Hemiplegia is a type of cerebral palsy that can result from damage to different parts of the brain that control muscle movements.
The term Hemiplegia means that the paralysis is on one side of the body. A similar medical term, hemipairisis, means a weakness is on one side of a body. In children with Hemiplegia, the paralysis in the body occurs on the side opposite of the portion that was affected by the brain.
The symptoms of spastic hemiplegic cerebral palsy may differ from child to child over time. Some of the symptoms include:
• Difficulty with common motor skills such as writing or using scissors
• Difficulty with walking or keeping one's balance
• Stiffness and weakness in muscles on one particular side of one's body
• Delay in reaching expected developmental milestones such as rolling over, sitting up, crawling, or smiling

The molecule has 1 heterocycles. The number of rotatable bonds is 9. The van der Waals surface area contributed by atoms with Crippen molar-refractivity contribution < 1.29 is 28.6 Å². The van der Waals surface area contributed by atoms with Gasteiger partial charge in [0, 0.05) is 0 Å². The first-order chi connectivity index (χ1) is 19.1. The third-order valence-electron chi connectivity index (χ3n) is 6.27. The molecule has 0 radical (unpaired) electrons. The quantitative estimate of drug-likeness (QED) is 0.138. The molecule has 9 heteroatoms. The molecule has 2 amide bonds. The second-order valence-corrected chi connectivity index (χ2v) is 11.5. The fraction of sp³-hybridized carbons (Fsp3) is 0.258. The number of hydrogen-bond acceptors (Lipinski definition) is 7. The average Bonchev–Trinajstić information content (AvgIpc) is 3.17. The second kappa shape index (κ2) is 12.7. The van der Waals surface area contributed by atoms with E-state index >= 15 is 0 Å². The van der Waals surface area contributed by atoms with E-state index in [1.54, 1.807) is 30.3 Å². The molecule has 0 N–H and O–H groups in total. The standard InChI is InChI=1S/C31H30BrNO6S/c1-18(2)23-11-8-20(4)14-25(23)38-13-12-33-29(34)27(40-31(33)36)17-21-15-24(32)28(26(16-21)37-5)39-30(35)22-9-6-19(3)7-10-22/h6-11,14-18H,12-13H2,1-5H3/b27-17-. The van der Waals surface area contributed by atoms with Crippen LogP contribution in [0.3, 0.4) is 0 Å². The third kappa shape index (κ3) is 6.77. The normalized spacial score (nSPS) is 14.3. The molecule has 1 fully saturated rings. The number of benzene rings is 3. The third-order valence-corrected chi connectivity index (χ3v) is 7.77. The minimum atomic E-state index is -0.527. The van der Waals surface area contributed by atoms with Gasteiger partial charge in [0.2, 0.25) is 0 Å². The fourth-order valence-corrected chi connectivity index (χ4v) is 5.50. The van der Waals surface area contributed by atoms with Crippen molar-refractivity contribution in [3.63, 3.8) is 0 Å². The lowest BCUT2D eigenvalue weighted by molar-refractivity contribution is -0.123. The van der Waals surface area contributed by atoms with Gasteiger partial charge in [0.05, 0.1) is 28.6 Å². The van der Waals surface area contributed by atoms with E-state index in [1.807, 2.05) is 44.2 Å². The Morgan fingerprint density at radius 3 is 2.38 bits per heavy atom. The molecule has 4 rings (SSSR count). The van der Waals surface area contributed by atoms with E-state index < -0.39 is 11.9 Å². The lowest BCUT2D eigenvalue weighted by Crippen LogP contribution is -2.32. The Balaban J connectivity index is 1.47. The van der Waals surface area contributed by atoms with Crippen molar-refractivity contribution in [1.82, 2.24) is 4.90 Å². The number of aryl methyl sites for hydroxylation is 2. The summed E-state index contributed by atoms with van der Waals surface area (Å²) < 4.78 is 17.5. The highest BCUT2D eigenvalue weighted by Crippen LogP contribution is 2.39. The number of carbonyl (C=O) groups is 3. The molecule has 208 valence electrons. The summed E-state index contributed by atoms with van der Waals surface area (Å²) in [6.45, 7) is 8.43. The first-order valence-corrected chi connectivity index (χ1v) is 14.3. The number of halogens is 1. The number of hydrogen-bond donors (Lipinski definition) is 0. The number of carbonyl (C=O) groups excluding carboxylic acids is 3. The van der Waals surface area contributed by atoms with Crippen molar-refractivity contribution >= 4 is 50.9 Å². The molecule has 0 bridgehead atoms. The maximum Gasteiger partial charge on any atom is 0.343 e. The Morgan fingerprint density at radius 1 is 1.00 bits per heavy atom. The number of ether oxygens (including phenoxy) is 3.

While many people think that Hemiplegia is a progressive condition, it is not - nor is it a disease. As children grow and experience growth spurts they may have more problems with muscle spasticity. However, this does not mean that the initial injury has gotten any worse.
Children with Hemiplegia cannot be cured in the common sense of the word, but therapies can go do wonders to help some of the symptoms. Medication can also be prescribed for seizures and orthotics, braces and splints can be used to help with spasticity problems and walking.
Causes of Hemiplegia in children:
• Cerebrovascular Accident (CVA) or stroke thrombosis: embolism or hemorrhage
• Transient ischemic attack (TIA)
• Migraine syndrome
• Head Trauma: brain contusion, subdural hematoma or epidural hematoma
• Sturge-Weber Syndrome
• Todd's Paralysis
• Brain tumor (Primary or metastatic disease)
• Infection: brain abscess, encephalitis, subdural empyema or meningitis
• Nonketotic hyperosmolar coma
• Demyelinating disease: multiple sclerosis, acute necrotizing myelitis
• Hereditary disease: leukodystrophies
• Congenital or perinatal injury
• Arterovenous malformations